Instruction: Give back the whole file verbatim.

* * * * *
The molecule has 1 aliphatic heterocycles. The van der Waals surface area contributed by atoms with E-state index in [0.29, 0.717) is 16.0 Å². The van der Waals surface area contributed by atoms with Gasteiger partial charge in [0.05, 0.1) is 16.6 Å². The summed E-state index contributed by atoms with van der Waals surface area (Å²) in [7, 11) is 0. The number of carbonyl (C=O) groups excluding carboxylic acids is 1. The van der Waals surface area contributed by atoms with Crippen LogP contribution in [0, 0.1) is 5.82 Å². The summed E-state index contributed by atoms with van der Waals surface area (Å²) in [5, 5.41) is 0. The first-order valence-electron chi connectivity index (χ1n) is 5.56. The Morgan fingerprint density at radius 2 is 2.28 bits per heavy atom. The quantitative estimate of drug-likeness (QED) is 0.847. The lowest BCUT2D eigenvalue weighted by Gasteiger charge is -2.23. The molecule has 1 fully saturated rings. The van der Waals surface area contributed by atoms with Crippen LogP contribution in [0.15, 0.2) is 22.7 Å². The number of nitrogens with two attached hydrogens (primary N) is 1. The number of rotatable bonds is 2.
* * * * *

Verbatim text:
The molecule has 1 aliphatic heterocycles. The van der Waals surface area contributed by atoms with E-state index in [0.29, 0.717) is 16.0 Å². The van der Waals surface area contributed by atoms with Gasteiger partial charge in [0.05, 0.1) is 16.6 Å². The summed E-state index contributed by atoms with van der Waals surface area (Å²) in [7, 11) is 0. The number of carbonyl (C=O) groups excluding carboxylic acids is 1. The van der Waals surface area contributed by atoms with Crippen LogP contribution in [0, 0.1) is 5.82 Å². The summed E-state index contributed by atoms with van der Waals surface area (Å²) in [5, 5.41) is 0. The first-order valence-electron chi connectivity index (χ1n) is 5.56. The Morgan fingerprint density at radius 2 is 2.28 bits per heavy atom. The quantitative estimate of drug-likeness (QED) is 0.847. The lowest BCUT2D eigenvalue weighted by Gasteiger charge is -2.23. The molecule has 1 fully saturated rings. The van der Waals surface area contributed by atoms with Crippen LogP contribution in [0.15, 0.2) is 22.7 Å². The number of nitrogens with two attached hydrogens (primary N) is 1. The number of rotatable bonds is 2.